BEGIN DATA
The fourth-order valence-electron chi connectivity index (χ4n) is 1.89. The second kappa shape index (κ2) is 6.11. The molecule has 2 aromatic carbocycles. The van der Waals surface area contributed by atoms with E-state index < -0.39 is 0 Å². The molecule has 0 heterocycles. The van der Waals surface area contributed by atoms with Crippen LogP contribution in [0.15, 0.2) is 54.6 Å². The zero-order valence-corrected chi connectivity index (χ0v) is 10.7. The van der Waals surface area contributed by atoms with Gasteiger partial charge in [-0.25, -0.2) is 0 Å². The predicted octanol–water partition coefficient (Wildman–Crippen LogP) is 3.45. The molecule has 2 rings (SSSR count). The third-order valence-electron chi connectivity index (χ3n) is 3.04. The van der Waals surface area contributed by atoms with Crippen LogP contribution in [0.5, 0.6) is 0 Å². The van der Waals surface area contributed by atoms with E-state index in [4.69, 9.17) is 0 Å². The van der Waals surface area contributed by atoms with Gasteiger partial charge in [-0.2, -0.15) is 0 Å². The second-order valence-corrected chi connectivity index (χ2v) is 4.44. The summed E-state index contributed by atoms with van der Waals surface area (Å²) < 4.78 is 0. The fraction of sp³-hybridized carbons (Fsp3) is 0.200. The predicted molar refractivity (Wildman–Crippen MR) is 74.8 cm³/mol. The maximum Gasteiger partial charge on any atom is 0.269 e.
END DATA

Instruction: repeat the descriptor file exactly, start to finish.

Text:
The fourth-order valence-electron chi connectivity index (χ4n) is 1.89. The second kappa shape index (κ2) is 6.11. The molecule has 2 aromatic carbocycles. The van der Waals surface area contributed by atoms with E-state index < -0.39 is 0 Å². The molecule has 0 heterocycles. The van der Waals surface area contributed by atoms with Crippen LogP contribution in [0.15, 0.2) is 54.6 Å². The zero-order valence-corrected chi connectivity index (χ0v) is 10.7. The van der Waals surface area contributed by atoms with Gasteiger partial charge in [-0.25, -0.2) is 0 Å². The predicted octanol–water partition coefficient (Wildman–Crippen LogP) is 3.45. The molecule has 2 rings (SSSR count). The third-order valence-electron chi connectivity index (χ3n) is 3.04. The van der Waals surface area contributed by atoms with Crippen LogP contribution in [0.5, 0.6) is 0 Å². The van der Waals surface area contributed by atoms with E-state index in [4.69, 9.17) is 0 Å². The van der Waals surface area contributed by atoms with Gasteiger partial charge in [-0.2, -0.15) is 0 Å². The second-order valence-corrected chi connectivity index (χ2v) is 4.44. The summed E-state index contributed by atoms with van der Waals surface area (Å²) < 4.78 is 0. The fraction of sp³-hybridized carbons (Fsp3) is 0.200. The predicted molar refractivity (Wildman–Crippen MR) is 74.8 cm³/mol. The maximum Gasteiger partial charge on any atom is 0.269 e.